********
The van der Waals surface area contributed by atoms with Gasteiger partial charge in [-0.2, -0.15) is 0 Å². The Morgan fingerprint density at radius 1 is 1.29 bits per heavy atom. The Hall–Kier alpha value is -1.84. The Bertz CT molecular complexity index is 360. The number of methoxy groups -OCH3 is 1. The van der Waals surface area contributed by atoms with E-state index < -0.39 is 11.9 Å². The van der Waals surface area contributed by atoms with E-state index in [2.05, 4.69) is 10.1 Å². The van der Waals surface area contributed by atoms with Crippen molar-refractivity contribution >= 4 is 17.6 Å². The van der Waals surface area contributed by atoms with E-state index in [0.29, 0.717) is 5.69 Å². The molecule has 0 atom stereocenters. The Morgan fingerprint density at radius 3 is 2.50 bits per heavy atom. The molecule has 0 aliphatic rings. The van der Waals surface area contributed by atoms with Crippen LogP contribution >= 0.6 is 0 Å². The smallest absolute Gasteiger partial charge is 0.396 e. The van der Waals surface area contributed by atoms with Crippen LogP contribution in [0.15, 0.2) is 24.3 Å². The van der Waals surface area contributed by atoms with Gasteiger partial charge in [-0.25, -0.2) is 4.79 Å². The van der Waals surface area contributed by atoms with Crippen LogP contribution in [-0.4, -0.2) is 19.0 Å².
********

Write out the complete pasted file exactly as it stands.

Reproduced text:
The van der Waals surface area contributed by atoms with Gasteiger partial charge in [-0.2, -0.15) is 0 Å². The Morgan fingerprint density at radius 1 is 1.29 bits per heavy atom. The Hall–Kier alpha value is -1.84. The Bertz CT molecular complexity index is 360. The number of methoxy groups -OCH3 is 1. The van der Waals surface area contributed by atoms with E-state index < -0.39 is 11.9 Å². The van der Waals surface area contributed by atoms with E-state index in [2.05, 4.69) is 10.1 Å². The van der Waals surface area contributed by atoms with Crippen molar-refractivity contribution >= 4 is 17.6 Å². The van der Waals surface area contributed by atoms with E-state index in [0.29, 0.717) is 5.69 Å². The molecule has 0 atom stereocenters. The Morgan fingerprint density at radius 3 is 2.50 bits per heavy atom. The molecule has 0 aliphatic rings. The van der Waals surface area contributed by atoms with Crippen LogP contribution >= 0.6 is 0 Å². The smallest absolute Gasteiger partial charge is 0.396 e. The van der Waals surface area contributed by atoms with Crippen LogP contribution in [0.15, 0.2) is 24.3 Å². The van der Waals surface area contributed by atoms with Gasteiger partial charge in [-0.25, -0.2) is 4.79 Å². The van der Waals surface area contributed by atoms with Crippen LogP contribution in [-0.4, -0.2) is 19.0 Å².